Here’s Why You Don’t Need to Teach Your Kids to Read

Those of us with strong memories might be able to recall when we were first learning to read. The chances are also high that these recollections are far from exciting. On the contrary, we likely spent hours performing rote memorisation tasks and being presented with technical subject matter such as grammar, pronunciation and phonics. 

While we managed to trudge through these doldrums, the experience was hardly fun. However, teaching children the fundamentals of reading is still considered one of the core components of a sound education. This is why you might be somewhat surprised to learn that a fair amount of doubt has recently been cast upon traditional techniques. What do the experts have to say and why has “active” learning gained popularity? 

Active Learning at a Glance 

The process of learning can be segmented into two categories: 

  • Passive learning 
  • Active learning 

Passive learning is associated with the presentation of information to a child. He or she then internalises this data. As you might expect, classroom settings are often considered to represent passive learning scenarios. 

Active learning instead involves hands-on activities and first-person experiences. Examples include playing games, imitating others, choosing what type of information to absorb, workshops, and group discussions. 

Why Might Active Learning be Better? 

One theory involves the observation that children are much more likely to retain information if they remain interested for longer periods of time. This is rather difficult to achieve within traditional settings; especially if the subject matter in question appears dull. 

Active learning instead focuses upon the voluntary aspect of acquiring novel information. In other words, children will become passionate about the process as opposed to simply “going through the motions”. This should result in a steeper learning curve and the ability to recall more information over time.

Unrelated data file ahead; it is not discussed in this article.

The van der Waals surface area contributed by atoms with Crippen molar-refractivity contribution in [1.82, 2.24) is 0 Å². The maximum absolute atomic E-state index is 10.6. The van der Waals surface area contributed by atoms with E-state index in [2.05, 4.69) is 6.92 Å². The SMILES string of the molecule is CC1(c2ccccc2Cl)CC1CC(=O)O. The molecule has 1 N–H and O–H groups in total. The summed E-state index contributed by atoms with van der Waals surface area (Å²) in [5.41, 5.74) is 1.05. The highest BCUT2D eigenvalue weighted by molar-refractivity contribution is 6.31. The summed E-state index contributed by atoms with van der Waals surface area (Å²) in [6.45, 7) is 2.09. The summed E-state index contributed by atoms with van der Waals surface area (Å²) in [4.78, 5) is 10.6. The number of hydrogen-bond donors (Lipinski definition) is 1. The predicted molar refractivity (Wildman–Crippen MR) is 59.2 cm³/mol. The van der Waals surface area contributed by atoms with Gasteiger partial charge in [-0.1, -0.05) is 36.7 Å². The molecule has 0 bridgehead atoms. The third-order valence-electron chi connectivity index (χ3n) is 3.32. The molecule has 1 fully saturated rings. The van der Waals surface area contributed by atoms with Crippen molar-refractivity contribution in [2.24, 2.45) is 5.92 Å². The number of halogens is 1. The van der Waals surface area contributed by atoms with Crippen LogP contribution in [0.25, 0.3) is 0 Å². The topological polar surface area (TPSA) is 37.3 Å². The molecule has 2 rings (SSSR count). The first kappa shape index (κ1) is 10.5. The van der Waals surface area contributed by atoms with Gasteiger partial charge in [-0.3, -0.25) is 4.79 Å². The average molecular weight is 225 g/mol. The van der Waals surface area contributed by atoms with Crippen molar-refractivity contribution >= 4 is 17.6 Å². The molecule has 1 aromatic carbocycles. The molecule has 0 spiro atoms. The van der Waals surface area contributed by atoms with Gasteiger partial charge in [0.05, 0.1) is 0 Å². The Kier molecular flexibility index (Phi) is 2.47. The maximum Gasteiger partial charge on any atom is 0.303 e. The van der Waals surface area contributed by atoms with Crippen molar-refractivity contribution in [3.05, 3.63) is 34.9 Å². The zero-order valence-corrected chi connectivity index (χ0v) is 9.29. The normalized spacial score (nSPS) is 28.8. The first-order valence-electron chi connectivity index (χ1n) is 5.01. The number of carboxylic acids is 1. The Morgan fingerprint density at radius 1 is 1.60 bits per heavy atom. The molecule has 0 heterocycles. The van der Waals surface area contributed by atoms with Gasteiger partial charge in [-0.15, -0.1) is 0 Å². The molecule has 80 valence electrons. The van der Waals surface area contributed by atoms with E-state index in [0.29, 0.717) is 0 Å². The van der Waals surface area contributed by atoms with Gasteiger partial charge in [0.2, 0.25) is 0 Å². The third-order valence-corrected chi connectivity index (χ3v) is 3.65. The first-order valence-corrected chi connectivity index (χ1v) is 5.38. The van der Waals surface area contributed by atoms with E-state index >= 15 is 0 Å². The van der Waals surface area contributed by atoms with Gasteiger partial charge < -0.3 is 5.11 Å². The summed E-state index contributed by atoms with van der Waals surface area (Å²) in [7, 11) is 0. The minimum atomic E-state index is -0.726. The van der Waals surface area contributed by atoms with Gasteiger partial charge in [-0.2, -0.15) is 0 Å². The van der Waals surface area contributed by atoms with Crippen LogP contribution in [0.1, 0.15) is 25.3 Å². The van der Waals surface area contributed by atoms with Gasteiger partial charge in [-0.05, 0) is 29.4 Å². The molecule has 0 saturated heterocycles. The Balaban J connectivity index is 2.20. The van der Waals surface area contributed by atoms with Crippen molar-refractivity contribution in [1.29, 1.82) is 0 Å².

Is There a Healthy Balance? 

To be clear, this article is not encouraging parents to discard all traditional methods. Learning to read should instead involve what can only be called a 

somewhat holistic approach in regard to the strategies employed. There are also plenty of ways in which you can monitor the progress of your child. One excellent solution is to leverage the utilities offered through EYFS tracking by Educater. This hands-off solution will enable you to take a step back while still being able to appreciate how your child is progressing. 

Above all, reading should never be considered a laborious task. If children begin to associate this necessary skill with such a negative connotation, they may progress at a slower rate. In severe cases, they could even be turned off to the entire process. Parents should therefore begin to adopt a middle-of-the-road approach at an early stage. 

Children who become engrossed within the reading process will be provided with powerful tools to last them an entire lifetime. As parents, we should seek to foster and reinforce such sentiments. There is no doubt that the associated skills offer a much-needed edge as your child continues to grow. 

Collaborative post. 

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